On-line, I see people debating back and forth about the merits of Governor Abbot’s plan. “We can’t stay home forever. We’ll develop herd immunity.” Or the converse, “Re-opening is too big a risk. The models show what happens with 20 percent opening, 50 percent opening, and none of it looks good.” Thus far, nobody is talking about my dad or others like him. Nobody talks about the fact that the Governor’s Two Step, and other re-opening schemes, only make his and other elders’ lives worse. Not even the most rabid proponents of reopening would suggest reinstating visits in assisted living, skilled nursing facilities, VA centers, or hospitals. Yet, those wonderful staff to whom I am indebted for their tender, daily care of my father will, within days, be going out to dinner or shopping on their days off as will their friends and family with whom they will certainly gather. Who could blame them? Yet, with each human interaction his caregivers have with others, my father’s risk of contracting the virus, dying alone, and, as of this morning, not even getting a proper military burial increases. To what benefit? His portfolio may improve, but his loneliness extends.

On Easter Sunday, my husband and I talked about what would happen if my father became ill. Unbeknownst to my husband, I had a plan. I found an apartment rental service that operates remotely. I decided I could ask a friend to stock one of those apartments with groceries and other necessities before I arrived. Maybe I could get some PPE from medical friends here to take with me and then I could be with him while he died even if I had to get a step ladder and surreptitiously crawl through his window.  After that, I’d quarantine for 14 days before returning to my family in North Carolina. My husband listened, then said, “And if you get sick? Our family can’t lose you.” I had no plan for that possibility. We tabled the conversation and ate our Easter Sunday cinnamon rolls. But as Texas dances into this next phase of the pandemic, perhaps we have to have the conversation again.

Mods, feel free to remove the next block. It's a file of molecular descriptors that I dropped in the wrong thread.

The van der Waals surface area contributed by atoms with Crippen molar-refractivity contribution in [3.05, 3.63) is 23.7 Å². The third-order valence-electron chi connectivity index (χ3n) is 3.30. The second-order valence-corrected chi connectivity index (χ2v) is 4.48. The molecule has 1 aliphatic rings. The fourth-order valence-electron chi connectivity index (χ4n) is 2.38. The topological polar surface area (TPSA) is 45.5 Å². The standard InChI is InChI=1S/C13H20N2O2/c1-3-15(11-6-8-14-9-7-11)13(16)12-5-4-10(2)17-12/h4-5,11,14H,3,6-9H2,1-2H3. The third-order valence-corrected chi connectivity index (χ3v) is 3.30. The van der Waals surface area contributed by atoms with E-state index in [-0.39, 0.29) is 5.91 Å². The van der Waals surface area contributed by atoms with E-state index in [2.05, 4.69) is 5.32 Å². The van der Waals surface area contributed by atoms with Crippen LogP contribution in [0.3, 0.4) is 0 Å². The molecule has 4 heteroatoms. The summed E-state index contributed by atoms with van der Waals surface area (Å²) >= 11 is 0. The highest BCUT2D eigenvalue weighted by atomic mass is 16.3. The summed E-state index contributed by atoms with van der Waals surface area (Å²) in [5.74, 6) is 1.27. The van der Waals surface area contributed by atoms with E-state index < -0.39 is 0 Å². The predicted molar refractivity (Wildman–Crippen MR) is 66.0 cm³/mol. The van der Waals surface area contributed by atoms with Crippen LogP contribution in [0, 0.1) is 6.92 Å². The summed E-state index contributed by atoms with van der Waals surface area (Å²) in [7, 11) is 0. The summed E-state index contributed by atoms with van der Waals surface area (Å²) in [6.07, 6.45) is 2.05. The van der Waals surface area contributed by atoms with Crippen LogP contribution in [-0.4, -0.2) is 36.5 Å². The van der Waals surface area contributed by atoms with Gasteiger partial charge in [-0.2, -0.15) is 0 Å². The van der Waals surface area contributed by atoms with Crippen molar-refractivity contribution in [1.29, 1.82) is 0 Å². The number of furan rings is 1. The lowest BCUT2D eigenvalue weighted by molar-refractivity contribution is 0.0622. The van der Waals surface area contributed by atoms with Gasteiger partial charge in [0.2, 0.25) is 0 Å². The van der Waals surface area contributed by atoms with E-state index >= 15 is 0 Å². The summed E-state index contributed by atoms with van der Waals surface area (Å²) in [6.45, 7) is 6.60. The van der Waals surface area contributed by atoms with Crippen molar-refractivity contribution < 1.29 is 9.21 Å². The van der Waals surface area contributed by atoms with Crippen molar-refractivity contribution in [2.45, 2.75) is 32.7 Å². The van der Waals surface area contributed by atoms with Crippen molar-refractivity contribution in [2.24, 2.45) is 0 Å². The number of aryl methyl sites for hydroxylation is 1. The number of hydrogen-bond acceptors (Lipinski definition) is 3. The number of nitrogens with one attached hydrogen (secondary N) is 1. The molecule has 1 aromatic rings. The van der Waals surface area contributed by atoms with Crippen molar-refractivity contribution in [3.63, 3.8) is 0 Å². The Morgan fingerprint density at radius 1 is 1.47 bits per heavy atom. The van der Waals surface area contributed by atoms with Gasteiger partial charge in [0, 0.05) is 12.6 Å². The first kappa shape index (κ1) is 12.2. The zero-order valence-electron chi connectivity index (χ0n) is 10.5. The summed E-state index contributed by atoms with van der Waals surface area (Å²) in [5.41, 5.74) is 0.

Current Events Family

Virus Diaries: 1

When this strange chapter in our collective life is said and done, we will each have our own virus diary. We will have the day we realized this episode was serious. The day we realized we had to change the way we were living.  The day we recognized how this could affect people that we know and the day we realized that we would not come through it unscathed. This is my virus story, even though it is not over.